Grifter hermit’s treasure found in Poland

A treasure in coins associated with the notorious conman hermit Anthony Jaczewicz have been discovered in the Jeleniowskie mountain range of south-central Poland. The Świętokrzyska Exploration Group (ŚGE), a group of local metal detectorists searching by consent of the Świętokrzyskie Provincial Monument Conservator, set out seeking traces of the legendary hermit’s treasure in June 2022. They found several deposits of silver and gold coins which are now being recorded and conserved. They’ve kept their discovery quiet for two years to protect the site.

Antoni Jaczewski was one of many adventurers and grifters who suckered people in the late 17th and early 18th century when Poland was struck by another wave of plague. As happened when the Black Death first devastated Europe in the middle of the 14th century and in subsequent pandemic outbreaks, desperate people turned to religious figures and practices for healing. Jaczewski built a hermitage in the Swiętokrzyskie Mountains in May of 1708. He claimed to have received the power to heal the sick from the Virgin Mary who was living there in the hermitage with him.

The fraud was incredibly effective. Donations poured in and soon the hermitage was so flush with cash that Jaczewski needed to hire armed guards. That launched another lucrative sideline for the fake holy man: robbing pilgrims and raiding neighboring estates. The local nobility finally arrested him and he was imprisoned by the Bishop of Krakow, but he soon escaped and went right back to his mountain hermitage flogging phony healing. He was by no means in hiding, and it seems he had at least tacit approval from papal authorities. Eventually he made too much trouble for the wrong people again, and in 1712 he was arrested and put on trial at the Krakow episcopal court. He was convicted and sentenced to life imprisonment in the fortress of Częstochowa.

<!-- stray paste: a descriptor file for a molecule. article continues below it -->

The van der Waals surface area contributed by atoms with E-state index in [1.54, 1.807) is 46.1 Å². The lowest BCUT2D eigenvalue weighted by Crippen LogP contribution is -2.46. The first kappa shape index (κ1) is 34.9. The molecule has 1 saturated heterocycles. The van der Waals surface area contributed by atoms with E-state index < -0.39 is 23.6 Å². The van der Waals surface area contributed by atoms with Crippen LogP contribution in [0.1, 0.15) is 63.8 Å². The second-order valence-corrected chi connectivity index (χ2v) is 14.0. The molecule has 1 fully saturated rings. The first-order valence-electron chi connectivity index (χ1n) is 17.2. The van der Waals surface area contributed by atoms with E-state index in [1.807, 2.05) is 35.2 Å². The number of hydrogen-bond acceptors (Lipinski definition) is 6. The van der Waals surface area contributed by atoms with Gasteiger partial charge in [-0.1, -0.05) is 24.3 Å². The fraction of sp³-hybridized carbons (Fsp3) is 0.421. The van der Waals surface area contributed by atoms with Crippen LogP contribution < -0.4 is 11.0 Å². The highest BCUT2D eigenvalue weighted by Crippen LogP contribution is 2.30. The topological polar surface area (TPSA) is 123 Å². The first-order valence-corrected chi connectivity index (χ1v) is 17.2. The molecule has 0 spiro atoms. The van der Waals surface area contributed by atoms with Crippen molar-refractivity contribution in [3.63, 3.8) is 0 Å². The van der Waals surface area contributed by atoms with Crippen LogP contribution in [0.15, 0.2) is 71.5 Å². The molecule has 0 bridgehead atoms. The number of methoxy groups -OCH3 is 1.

ŚGE managed to locate a large collection of coins from the first half of the 17th century and the beginning of the 18th century, including orts, sixes, krajcars, kopecks (so-called teardrops). and other. The Hamburg ducat from 1648 looks particularly interesting, with an image of Madonna and Child pierced at the edge of the coin, which suggests that it could have served as a medallion. It seems, therefore, that the coins may be part of the fees collected by the self-proclaimed hermit, donations or votive offerings, or perhaps also goods stolen from the local nobility. The deposit of coins, secured by the conservation services and members of ŚGE, was transferred to the Historical and Archaeological Museum in Ostrowiec Świętokrzyski. “Its conservation and detailed numismatic and historical analysis are planned this year, which we hope will provide more answers about the past of this deposit.” – said Wojciech Siudowski, from WUOZ in Kielce